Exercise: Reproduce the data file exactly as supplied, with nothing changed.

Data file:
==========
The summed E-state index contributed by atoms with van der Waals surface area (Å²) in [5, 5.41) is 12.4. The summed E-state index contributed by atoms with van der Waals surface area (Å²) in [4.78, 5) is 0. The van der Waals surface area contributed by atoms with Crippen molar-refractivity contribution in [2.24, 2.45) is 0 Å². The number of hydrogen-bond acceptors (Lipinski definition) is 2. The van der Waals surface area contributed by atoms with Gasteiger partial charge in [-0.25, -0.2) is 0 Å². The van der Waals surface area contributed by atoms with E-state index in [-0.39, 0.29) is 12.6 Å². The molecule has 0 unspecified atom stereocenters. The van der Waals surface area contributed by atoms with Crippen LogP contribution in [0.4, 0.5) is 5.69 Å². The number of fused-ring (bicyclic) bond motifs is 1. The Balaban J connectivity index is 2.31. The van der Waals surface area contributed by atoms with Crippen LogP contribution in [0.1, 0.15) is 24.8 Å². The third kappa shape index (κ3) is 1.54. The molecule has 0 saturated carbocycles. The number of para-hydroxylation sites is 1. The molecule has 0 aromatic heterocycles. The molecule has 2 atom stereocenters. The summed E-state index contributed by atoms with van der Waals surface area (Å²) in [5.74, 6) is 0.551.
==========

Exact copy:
The summed E-state index contributed by atoms with van der Waals surface area (Å²) in [5, 5.41) is 12.4. The summed E-state index contributed by atoms with van der Waals surface area (Å²) in [4.78, 5) is 0. The van der Waals surface area contributed by atoms with Crippen molar-refractivity contribution in [2.24, 2.45) is 0 Å². The number of hydrogen-bond acceptors (Lipinski definition) is 2. The van der Waals surface area contributed by atoms with Gasteiger partial charge in [-0.25, -0.2) is 0 Å². The van der Waals surface area contributed by atoms with E-state index in [-0.39, 0.29) is 12.6 Å². The molecule has 0 unspecified atom stereocenters. The van der Waals surface area contributed by atoms with Crippen LogP contribution in [0.4, 0.5) is 5.69 Å². The number of fused-ring (bicyclic) bond motifs is 1. The Balaban J connectivity index is 2.31. The van der Waals surface area contributed by atoms with Crippen LogP contribution in [0.1, 0.15) is 24.8 Å². The third kappa shape index (κ3) is 1.54. The molecule has 0 saturated carbocycles. The number of para-hydroxylation sites is 1. The molecule has 0 aromatic heterocycles. The molecule has 2 atom stereocenters. The summed E-state index contributed by atoms with van der Waals surface area (Å²) in [5.74, 6) is 0.551.